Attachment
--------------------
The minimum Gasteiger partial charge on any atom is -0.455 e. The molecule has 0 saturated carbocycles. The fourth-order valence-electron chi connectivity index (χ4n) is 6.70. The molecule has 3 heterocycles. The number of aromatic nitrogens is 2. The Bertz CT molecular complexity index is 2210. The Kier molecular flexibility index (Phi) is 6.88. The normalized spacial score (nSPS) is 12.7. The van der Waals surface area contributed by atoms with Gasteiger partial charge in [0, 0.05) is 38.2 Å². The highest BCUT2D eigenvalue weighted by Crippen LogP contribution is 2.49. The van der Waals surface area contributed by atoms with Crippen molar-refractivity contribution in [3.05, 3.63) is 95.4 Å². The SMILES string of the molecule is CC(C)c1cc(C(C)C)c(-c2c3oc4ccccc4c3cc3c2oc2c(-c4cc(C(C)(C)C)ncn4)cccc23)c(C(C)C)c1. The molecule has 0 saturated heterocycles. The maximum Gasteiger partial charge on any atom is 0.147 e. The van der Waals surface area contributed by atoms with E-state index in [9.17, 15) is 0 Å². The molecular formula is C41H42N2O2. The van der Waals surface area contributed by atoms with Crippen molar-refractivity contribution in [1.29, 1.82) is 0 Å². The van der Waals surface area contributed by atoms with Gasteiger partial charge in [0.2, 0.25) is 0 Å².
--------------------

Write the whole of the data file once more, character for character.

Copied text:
The minimum Gasteiger partial charge on any atom is -0.455 e. The molecule has 0 saturated carbocycles. The fourth-order valence-electron chi connectivity index (χ4n) is 6.70. The molecule has 3 heterocycles. The number of aromatic nitrogens is 2. The Bertz CT molecular complexity index is 2210. The Kier molecular flexibility index (Phi) is 6.88. The normalized spacial score (nSPS) is 12.7. The van der Waals surface area contributed by atoms with Gasteiger partial charge in [0, 0.05) is 38.2 Å². The highest BCUT2D eigenvalue weighted by Crippen LogP contribution is 2.49. The van der Waals surface area contributed by atoms with Crippen molar-refractivity contribution in [3.05, 3.63) is 95.4 Å². The SMILES string of the molecule is CC(C)c1cc(C(C)C)c(-c2c3oc4ccccc4c3cc3c2oc2c(-c4cc(C(C)(C)C)ncn4)cccc23)c(C(C)C)c1. The molecule has 0 saturated heterocycles. The maximum Gasteiger partial charge on any atom is 0.147 e. The van der Waals surface area contributed by atoms with E-state index in [9.17, 15) is 0 Å². The molecular formula is C41H42N2O2. The van der Waals surface area contributed by atoms with Crippen molar-refractivity contribution in [1.29, 1.82) is 0 Å². The van der Waals surface area contributed by atoms with Gasteiger partial charge in [0.2, 0.25) is 0 Å².